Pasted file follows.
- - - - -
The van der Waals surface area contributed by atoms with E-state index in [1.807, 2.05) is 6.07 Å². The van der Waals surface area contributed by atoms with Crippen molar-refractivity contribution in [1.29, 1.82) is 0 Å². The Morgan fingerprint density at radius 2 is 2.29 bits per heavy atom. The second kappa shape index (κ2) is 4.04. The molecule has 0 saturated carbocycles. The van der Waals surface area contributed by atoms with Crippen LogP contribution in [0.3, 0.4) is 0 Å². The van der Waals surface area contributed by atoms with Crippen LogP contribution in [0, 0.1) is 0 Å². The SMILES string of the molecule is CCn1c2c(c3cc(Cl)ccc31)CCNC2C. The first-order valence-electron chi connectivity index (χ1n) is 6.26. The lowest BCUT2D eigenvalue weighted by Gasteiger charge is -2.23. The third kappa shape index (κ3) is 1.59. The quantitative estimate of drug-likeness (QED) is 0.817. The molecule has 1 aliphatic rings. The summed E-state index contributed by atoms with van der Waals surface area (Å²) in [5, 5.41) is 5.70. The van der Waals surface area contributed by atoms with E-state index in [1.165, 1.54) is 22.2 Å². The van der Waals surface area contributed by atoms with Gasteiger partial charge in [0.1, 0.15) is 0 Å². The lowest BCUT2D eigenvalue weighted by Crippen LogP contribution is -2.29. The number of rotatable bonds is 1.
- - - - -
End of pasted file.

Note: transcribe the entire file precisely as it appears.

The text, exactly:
The van der Waals surface area contributed by atoms with E-state index in [1.807, 2.05) is 6.07 Å². The van der Waals surface area contributed by atoms with Crippen molar-refractivity contribution in [1.29, 1.82) is 0 Å². The Morgan fingerprint density at radius 2 is 2.29 bits per heavy atom. The second kappa shape index (κ2) is 4.04. The molecule has 0 saturated carbocycles. The van der Waals surface area contributed by atoms with Crippen LogP contribution in [0.3, 0.4) is 0 Å². The van der Waals surface area contributed by atoms with Crippen LogP contribution in [0, 0.1) is 0 Å². The SMILES string of the molecule is CCn1c2c(c3cc(Cl)ccc31)CCNC2C. The first-order valence-electron chi connectivity index (χ1n) is 6.26. The lowest BCUT2D eigenvalue weighted by Gasteiger charge is -2.23. The third kappa shape index (κ3) is 1.59. The quantitative estimate of drug-likeness (QED) is 0.817. The molecule has 1 aliphatic rings. The summed E-state index contributed by atoms with van der Waals surface area (Å²) in [5, 5.41) is 5.70. The van der Waals surface area contributed by atoms with E-state index in [1.165, 1.54) is 22.2 Å². The van der Waals surface area contributed by atoms with Gasteiger partial charge in [0.1, 0.15) is 0 Å². The lowest BCUT2D eigenvalue weighted by Crippen LogP contribution is -2.29. The number of rotatable bonds is 1.